The library at Elsewhere Collaborative in Greensboro consists of some 3,500 volumes, collected lovingly — and somewhat obsessively — by Sylvia Gray, George Scheer’s grandmother over three decades.
The books share the space at Elsewhere with the rest of Sylvia’s collection, an incredible hodgepodge of clothing, musical instruments, toys, appliances, gadgetry and assorted gear and whatnottery that made up the inventory of her thrift store that existed in this space until her death in 1997.
It’s all still there, but now it’s the raw material for the Elsewhere crew and the visiting artists who come in to create in this space, created by Scheer and his partner Stephanie Sherman back in 2003. There’s always something going on a Elsewhere, usually several somethings. So while Scheer works on a restoration grant for the two-building space and mural painters from Miami eat lunch in the kitchen and staff and volunteers hustle various exhibits and pieces from one space to another, I sit down among the stacks in the library and start looking at the spines of the books.
Ethan Gould and Wythe Marschall came down from Brooklyn, NY last week to bestow order on this collection of books, which before their arrival was sorted not by subject and author, but by color.
Gould and Marschall are representatives of the Hollow Earth Society, described as “a cabal of aesthetic scientists, writers, artists, pataphysicians, and philosophers who create fake science in order to open up new discourses about real science.” And their residency at Elsewhere marks a near-perfect synthesis of whimsy, scholarship and source material.
“This whole space is a library,” Marschall says. “A library of objects.”
In the digital age, Gould says, books are more than just pages with words. They are artifacts. When every story ever written can be accessed with a laptop and an internet connection, the notion of a finite collection of books is a quaint vestige.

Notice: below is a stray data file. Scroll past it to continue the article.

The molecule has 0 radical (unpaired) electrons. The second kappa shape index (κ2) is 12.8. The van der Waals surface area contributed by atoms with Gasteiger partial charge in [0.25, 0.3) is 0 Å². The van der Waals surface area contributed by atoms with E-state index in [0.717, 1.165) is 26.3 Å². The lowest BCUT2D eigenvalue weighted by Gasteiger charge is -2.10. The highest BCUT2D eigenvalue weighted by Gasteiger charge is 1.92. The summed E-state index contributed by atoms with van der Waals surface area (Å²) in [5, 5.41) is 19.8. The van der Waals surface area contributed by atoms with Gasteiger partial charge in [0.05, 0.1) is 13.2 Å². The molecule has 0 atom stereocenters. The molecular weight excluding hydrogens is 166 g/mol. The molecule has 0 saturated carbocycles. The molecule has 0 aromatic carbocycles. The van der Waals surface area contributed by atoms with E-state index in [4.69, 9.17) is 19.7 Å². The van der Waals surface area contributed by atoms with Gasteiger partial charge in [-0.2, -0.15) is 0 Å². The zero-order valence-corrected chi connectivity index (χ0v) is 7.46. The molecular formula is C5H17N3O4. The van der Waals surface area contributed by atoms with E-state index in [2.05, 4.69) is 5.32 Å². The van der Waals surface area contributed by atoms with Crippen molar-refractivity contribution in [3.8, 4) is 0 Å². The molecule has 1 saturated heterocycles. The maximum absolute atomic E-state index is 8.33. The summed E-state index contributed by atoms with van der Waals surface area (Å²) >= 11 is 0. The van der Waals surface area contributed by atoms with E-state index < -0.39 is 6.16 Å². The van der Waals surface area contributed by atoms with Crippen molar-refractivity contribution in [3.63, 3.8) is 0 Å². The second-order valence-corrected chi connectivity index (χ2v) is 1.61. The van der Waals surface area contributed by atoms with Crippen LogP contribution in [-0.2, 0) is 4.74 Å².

“All library spaces are now museum spaces, to a certain extent,” he says.
Elsewhere’s modest stash of 3,500 books defies easy categorization: Ripley’s and Roget’s, frayed hardbound volumes ands flimsy paperbacks, complete sets and random strays, novels both full length and condensed, manuals and texts and pamphlets and periodicals.
Gould says they will “activate” the space by coming up with a coherent way to organize the books — definitely not the Dewey Decimal System, but not completely arbitrary either.
“We’re trying to strike a good balance between order and serendipity,” he says.
In the collection are a couple hundred volumes of the Little Golden Book children’s series begun by Simon & Schuster in 1942 — fairy tales and fables mostly, with offshoots into Disney and the Children’s Television Workshop. They’re just stories, but they do amount to more than words on a page.
They elicit a visceral response from me. I read these books when I was a child. So did my mother. And so did my kids. I want to put down my notebook, sit on the floor and read every single one of them.
“There’s still a lot of value in a book,” Marschall says. “Part of it is the object value. How cool is it to hold it in your hands?”
wanna go? Elsewhere Collaborative
66 S. Elm St., Greensboro